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Old 09-30-2003, 07:37 AM   #1
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Please help me understand what these numbers mean

Hi Everyone,

I have to admit that I am the worlds biggest novice at this, and I need some help figuring out what the following numbers mean:

I am about to purchase a 25' International CCD. The Airsteream price sheet shows that this model is 6,300 Lb. GVWR and has a 6,000 Lb. axle system. At the bottom of their sheet, it says that the factory weight without options is 5,270 Lb. and the additional allowable weight is 596 Lb.

Here is where I am lost. What is the difference between the 6,300 Lb GVWR number and the 5,866 factory weight option? What is also the purpose of the 6,000 Lb. axle system weight? What is the number that I should use to figure out if my truck is capable of pulling the trailer?

Thanks again,

Josh
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Old 09-30-2003, 07:52 AM   #2
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Josh,

I too had the exact same questions as it seemed kind of off to me too. The only real numbers you need to worry about is the GVWR, which in this case is 6,300lbs and the hitch weight of 750lbs. The fact that it's a 6000lb axle system means that the axles are rated to hold 6000lbs total (maybe 3k each). The rest will be sitting on the tow vehicle. So you need to pay attention the 6300/750 numbers and make sure your tow vehicle can take on both. Mostly though the hitch weight is only a real concern if the hitch can take the weight, but you never know, there are some folks out there using Intrepids to tow HUGE Airstreams!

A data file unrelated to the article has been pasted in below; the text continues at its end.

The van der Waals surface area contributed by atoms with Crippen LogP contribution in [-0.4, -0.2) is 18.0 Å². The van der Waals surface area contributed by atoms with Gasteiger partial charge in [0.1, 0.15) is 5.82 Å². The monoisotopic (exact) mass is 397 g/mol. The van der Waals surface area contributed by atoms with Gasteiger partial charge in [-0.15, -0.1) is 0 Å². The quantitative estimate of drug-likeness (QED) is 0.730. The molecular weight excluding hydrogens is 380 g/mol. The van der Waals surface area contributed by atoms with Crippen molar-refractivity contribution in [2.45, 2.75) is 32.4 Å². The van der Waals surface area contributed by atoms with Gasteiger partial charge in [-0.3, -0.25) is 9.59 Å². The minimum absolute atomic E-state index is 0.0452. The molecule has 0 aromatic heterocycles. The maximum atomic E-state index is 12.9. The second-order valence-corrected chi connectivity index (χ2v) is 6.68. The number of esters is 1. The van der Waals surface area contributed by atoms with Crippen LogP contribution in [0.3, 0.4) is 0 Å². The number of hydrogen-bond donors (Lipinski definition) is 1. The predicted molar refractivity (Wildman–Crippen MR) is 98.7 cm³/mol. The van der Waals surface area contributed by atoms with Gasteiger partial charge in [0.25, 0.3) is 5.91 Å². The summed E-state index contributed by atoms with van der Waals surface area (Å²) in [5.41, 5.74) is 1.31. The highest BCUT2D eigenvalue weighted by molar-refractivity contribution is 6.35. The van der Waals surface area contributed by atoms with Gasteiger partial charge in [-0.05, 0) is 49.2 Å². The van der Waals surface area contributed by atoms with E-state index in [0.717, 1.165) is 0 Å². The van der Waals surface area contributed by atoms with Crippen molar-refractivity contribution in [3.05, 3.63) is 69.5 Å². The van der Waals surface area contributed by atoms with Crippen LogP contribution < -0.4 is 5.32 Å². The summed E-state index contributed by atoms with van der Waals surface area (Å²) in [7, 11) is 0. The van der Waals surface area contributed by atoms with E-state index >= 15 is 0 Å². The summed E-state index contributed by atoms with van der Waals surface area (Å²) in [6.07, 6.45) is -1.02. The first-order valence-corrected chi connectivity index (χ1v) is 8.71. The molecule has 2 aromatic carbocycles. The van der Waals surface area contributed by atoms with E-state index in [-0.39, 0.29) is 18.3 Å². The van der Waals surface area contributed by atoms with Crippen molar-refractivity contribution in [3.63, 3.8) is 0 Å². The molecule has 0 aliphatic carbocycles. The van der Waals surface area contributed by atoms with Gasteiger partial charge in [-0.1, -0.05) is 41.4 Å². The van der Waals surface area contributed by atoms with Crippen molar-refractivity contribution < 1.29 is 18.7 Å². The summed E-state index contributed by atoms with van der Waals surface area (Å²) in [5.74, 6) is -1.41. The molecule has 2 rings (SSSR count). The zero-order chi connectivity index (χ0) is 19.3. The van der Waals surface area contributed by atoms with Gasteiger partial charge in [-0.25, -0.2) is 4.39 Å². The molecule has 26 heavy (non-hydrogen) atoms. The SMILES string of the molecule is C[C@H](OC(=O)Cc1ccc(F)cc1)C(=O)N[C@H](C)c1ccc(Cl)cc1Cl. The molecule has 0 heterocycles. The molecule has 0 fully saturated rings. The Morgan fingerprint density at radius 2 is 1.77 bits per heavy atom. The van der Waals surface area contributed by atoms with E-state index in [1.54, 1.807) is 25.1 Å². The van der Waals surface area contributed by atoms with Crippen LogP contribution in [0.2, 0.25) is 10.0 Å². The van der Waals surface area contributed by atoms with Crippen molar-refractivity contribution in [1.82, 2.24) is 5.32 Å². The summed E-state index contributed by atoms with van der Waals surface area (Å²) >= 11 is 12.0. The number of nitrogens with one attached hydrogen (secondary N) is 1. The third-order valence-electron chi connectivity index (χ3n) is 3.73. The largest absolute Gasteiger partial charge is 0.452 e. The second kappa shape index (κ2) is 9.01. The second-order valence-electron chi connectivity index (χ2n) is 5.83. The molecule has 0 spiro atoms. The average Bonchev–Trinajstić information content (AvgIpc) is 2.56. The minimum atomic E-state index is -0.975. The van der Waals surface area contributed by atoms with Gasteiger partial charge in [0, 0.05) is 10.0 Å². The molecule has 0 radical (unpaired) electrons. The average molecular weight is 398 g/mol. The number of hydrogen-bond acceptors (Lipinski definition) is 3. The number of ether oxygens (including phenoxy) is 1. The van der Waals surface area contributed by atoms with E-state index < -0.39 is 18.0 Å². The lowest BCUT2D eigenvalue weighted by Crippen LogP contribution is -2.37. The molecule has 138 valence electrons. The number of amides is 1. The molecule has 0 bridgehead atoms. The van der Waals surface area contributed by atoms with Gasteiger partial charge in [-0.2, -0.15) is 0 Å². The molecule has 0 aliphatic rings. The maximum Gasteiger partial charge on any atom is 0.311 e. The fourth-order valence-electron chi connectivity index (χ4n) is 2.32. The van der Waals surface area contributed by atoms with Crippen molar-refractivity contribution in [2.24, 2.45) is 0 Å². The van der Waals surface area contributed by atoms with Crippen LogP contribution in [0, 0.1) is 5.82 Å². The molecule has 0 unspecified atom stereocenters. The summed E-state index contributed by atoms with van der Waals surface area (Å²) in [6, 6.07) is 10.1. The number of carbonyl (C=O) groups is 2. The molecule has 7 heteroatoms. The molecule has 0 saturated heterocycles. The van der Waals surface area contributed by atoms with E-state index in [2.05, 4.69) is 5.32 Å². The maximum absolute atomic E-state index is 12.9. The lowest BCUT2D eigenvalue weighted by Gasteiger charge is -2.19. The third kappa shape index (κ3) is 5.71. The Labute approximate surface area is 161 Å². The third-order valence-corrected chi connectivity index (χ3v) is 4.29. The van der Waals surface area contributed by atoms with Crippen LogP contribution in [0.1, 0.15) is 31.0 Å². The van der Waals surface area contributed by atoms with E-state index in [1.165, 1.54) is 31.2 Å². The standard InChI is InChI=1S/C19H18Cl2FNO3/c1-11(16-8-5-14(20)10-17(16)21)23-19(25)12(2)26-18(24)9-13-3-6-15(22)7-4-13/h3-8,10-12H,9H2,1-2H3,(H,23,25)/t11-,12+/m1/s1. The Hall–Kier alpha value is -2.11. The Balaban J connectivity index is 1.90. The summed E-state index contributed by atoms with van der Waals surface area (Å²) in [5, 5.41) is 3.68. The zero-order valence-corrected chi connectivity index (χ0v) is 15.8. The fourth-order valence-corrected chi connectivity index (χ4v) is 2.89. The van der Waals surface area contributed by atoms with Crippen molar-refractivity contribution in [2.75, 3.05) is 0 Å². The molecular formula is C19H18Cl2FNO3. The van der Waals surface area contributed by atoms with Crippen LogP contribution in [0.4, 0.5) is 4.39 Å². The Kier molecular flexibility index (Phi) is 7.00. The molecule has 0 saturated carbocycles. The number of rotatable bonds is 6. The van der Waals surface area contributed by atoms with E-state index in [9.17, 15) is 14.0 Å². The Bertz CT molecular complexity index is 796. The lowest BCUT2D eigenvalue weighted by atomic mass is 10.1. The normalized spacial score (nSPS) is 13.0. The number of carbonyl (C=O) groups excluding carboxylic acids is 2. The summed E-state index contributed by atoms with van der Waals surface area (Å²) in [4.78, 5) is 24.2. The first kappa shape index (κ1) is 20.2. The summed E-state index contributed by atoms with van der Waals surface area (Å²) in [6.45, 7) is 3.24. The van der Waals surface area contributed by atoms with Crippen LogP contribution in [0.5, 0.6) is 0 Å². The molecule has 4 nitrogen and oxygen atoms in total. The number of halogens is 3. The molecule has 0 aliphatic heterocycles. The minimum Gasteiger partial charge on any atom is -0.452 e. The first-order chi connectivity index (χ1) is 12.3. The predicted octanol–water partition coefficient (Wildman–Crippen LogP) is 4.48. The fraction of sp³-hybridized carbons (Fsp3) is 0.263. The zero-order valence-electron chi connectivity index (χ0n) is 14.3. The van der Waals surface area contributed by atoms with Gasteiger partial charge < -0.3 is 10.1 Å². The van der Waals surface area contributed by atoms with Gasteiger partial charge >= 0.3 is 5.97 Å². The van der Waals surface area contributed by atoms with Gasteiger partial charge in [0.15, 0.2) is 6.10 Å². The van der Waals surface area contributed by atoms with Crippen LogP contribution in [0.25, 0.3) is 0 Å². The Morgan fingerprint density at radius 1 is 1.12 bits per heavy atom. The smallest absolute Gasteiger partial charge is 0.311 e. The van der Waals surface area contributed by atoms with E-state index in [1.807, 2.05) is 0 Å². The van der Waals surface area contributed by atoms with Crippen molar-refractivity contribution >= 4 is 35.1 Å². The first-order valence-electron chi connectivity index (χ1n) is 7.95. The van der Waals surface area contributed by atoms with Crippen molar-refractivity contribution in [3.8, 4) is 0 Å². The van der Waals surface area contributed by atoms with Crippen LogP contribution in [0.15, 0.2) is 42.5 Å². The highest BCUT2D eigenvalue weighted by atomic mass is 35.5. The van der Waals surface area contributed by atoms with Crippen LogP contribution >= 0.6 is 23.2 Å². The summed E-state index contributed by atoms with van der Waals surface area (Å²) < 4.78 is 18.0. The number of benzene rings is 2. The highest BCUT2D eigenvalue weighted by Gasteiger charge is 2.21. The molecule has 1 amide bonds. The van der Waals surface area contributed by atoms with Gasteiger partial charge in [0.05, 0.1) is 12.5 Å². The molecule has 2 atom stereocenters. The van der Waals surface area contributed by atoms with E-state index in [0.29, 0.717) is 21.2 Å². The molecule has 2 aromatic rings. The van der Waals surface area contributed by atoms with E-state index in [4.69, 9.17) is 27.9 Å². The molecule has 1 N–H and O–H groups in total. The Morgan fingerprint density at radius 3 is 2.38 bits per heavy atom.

Eric
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Old 09-30-2003, 07:54 AM   #3
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6300# is the maximum amount the trailer can weigh, no ifs, ands, or buts.

6000# is what the axles can carry, no ifs, ands or buts.
Keep in mind that 10 to 15% of your gross trailer weight (6300#)will be on the hitch, and the other 85-90% will be on the axles.

Those other numbers can vary, depending on options. I would go with a vehicle that has at least a 7000-7500 pound trailering capacity for this particular trailer. Make sure it can handle up to 1000# of trailer toungue weight.

The best thing to do is scale the trailer with full water, propane, to see what it ACTUALLY weighs. Then you know how much additional "stuff" you can put in.
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Old 09-30-2003, 07:55 AM   #4
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Use 6300# to figure out whether your truck can pull it. It is best to have 20% to 25% excess capability in the truck to give satisfactory towing performance (mountains, etc).

The 6000# axle weight is not a real important figure at this point.

As to the arithmetic, I can only say that Airstream must have a broken calculator somewhere because over the last 2 years I have seen a number of calculations that don't add up (including my own trailer). I think that they juggle the numbers and tend to mis updating some of them.